We hear all the time about the different pollutants that can flow into the storm drain system, and then to our ocean waters. But what are the most common storm water pollutants, and how do they adversely affect the environment? Here’s a quick reminder of all the damage pollutants can do…

Basically storm water pollutants can be broken down into four categories:

Common Storm Water Pollutants

Roadside litter is a common storm water pollutant
Litter – including cigarette butts, bottles, cans, and plastic refuse
Motor oil spills are common storm water pollutants
Chemical pollution – including motor oil, fertilizers, and detergents
Grass clippings are common storm water pollutants
Organic pollution – such as leaves, grass clippings, and animal waste
Construction sites can be sources of common storm water pollutantsSediment pollution – including soil from erosion and runoff from construction sites

Each of these pollutants poses different threats, whether to the environment in general, or more specifically to animals, birds and fish. For instance, large amounts of sediment in the water can clog the gills of fish, and also settles on coral reefs, killing polyps that build the reefs. Sediment also clouds the water, degrading its quality by increasing water temperatures and reducing light penetration.

Chemical pollution from substances like fertilizers can cause algal blooms, which are large, sudden spikes in toxic algae that can cause serious problems for marine mammals, seabirds, turtles, and fish.

It can also cause plankton to produce neurotoxins in increased amounts, which has a major effect on the food chain.

For instance, in 2004 there was a mass die-off of over 100 dolphins off the Florida Panhandle, which was linked to ingested fish that had been exposed to high levels of brevetoxin, a neurotoxin produced by a type of marine plankton.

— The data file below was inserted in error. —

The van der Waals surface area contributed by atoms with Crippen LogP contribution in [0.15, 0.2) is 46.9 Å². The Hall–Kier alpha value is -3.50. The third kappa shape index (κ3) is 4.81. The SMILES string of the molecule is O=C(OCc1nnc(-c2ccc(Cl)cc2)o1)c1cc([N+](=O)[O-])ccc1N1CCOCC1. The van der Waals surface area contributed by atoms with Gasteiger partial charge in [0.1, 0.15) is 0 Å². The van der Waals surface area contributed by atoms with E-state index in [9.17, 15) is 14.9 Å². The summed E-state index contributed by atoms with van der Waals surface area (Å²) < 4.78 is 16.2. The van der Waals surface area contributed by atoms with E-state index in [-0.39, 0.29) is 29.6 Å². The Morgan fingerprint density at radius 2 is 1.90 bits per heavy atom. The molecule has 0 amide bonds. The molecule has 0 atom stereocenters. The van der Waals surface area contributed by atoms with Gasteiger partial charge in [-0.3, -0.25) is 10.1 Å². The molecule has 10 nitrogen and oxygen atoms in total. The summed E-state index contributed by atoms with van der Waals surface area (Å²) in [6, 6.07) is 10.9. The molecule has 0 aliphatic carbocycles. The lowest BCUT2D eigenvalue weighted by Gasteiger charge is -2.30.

algae -bloom
Some might assume that green waste, such as grass clippings and leaves, are not as harmful to the aquatic environment since they are organic material. But green waste can wreak havoc on an ecosystem by consuming oxygen as it decomposes, thereby reducing the amount of oxygen available to plants and fish. Also, animal waste carries bacteria that can be harmful to humans, as well as aquatic creatures.

And of course, we know how litter affects the environment, with pieces of plastic both large and small covering vast stretches of ocean and washing up on our beaches. It is also deadly to marine animals and birds, which ingest bits of plastic, mistaking it for food.

So please help us spread the word about how critical our storm drain system is to our ocean environment. If we all do our part, we can prevent the kinds of ecological problems that are becoming much too common today!